I was watching a video (not a free one) about learning Ecclesiastical Latin.
The problem with the American version used in the LOTH is that is totally skips et in sæcula sæculorum
The video says saecula is the neuter, plural form of saeculum. According to Google Translate, saeculum means the following:
While the Church has historically viewed saeculum to mean:
- the world
- the universe
- a time period
- 100 years
The video said that literal translations would be:
- in ages of ages
- in worlds of worlds
The idea was that the both were not the best English translation, so they attempted to group both together. Grouping both together gives you:
- in worlds of ages
- in ages of worlds
So eventually, this led to “world without end” in English to represent both the “worlds of worlds” and the “ages of ages” concept. The video ends with explaining that these two concepts combined represent the idea of “in both time & space.”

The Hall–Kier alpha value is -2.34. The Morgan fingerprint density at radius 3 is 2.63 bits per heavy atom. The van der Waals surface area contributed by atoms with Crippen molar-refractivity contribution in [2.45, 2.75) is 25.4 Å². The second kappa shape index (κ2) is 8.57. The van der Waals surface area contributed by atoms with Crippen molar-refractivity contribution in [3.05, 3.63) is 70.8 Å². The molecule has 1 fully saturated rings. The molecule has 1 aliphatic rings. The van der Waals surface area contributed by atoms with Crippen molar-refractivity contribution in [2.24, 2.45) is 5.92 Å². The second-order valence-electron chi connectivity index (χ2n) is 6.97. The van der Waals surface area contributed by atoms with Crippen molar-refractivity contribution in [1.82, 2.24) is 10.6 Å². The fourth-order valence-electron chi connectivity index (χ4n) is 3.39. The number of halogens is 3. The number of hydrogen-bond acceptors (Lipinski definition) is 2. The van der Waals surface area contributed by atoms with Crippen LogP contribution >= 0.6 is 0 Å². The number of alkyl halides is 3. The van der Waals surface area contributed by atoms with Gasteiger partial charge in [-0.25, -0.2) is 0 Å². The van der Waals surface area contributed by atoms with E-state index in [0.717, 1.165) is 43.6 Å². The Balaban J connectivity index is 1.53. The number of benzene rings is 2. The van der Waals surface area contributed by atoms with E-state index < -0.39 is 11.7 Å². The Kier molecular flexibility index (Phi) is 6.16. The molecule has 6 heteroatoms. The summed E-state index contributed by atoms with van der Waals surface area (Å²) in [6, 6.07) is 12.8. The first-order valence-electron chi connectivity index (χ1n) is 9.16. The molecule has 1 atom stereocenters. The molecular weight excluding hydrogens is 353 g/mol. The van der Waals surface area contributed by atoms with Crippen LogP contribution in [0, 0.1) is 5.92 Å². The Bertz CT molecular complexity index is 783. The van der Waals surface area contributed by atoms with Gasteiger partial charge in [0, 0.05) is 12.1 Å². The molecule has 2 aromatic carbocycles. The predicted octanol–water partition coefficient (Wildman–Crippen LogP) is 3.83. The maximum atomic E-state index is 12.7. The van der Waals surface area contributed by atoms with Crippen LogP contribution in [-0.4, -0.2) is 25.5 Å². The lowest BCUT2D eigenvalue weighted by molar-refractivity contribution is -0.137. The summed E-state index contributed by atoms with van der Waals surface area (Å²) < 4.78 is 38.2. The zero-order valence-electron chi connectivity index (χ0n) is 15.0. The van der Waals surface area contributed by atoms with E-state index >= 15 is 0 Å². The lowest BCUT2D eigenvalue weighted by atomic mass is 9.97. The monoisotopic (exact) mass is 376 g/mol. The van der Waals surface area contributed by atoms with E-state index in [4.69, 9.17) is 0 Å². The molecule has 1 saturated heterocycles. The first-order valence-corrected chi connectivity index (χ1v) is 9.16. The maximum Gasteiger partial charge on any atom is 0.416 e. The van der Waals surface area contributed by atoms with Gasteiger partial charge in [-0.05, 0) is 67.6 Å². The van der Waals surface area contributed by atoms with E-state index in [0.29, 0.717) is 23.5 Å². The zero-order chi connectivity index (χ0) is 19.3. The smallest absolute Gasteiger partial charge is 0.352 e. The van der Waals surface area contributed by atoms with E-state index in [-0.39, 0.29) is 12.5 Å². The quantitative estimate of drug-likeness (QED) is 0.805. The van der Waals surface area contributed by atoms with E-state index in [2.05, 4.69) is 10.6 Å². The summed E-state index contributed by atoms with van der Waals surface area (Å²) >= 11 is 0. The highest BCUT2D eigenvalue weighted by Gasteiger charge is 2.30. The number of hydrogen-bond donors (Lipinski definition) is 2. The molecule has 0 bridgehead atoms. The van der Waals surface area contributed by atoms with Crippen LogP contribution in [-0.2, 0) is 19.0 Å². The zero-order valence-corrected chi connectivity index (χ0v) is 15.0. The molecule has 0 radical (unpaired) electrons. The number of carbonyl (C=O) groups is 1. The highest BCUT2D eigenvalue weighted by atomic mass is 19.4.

For me, this is quite amazing, because when “world without end” as translated, no one understood the concept of the Spacetime continuum. But here it is, in the prayer.
In other words, Sicut erat in principio, et nunc, et semper, et in sæcula sæculorum. Amen. could mean something like:
- As it was in the beginning, is now, and shall be forever; throughout space and time. Amen.